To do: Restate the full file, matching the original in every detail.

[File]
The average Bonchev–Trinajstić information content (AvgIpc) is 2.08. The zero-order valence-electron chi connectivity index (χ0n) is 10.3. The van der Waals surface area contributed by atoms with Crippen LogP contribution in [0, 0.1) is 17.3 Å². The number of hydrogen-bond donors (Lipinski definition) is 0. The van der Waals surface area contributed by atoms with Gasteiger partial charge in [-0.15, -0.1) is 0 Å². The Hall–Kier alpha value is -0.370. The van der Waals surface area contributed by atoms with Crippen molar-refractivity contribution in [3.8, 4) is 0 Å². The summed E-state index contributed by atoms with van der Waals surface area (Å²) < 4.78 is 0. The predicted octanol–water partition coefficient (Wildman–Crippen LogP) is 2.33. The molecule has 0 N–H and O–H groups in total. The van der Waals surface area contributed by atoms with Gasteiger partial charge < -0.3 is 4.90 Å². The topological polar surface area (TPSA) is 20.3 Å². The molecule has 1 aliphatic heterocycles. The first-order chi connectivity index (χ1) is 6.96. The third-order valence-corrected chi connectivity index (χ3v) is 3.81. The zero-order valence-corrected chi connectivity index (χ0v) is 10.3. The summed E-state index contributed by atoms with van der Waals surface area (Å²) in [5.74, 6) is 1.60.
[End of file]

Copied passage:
The average Bonchev–Trinajstić information content (AvgIpc) is 2.08. The zero-order valence-electron chi connectivity index (χ0n) is 10.3. The van der Waals surface area contributed by atoms with Crippen LogP contribution in [0, 0.1) is 17.3 Å². The number of hydrogen-bond donors (Lipinski definition) is 0. The van der Waals surface area contributed by atoms with Gasteiger partial charge in [-0.15, -0.1) is 0 Å². The Hall–Kier alpha value is -0.370. The van der Waals surface area contributed by atoms with Crippen molar-refractivity contribution in [3.8, 4) is 0 Å². The summed E-state index contributed by atoms with van der Waals surface area (Å²) < 4.78 is 0. The predicted octanol–water partition coefficient (Wildman–Crippen LogP) is 2.33. The molecule has 0 N–H and O–H groups in total. The van der Waals surface area contributed by atoms with Gasteiger partial charge < -0.3 is 4.90 Å². The topological polar surface area (TPSA) is 20.3 Å². The molecule has 1 aliphatic heterocycles. The first-order chi connectivity index (χ1) is 6.96. The third-order valence-corrected chi connectivity index (χ3v) is 3.81. The zero-order valence-corrected chi connectivity index (χ0v) is 10.3. The summed E-state index contributed by atoms with van der Waals surface area (Å²) in [5.74, 6) is 1.60.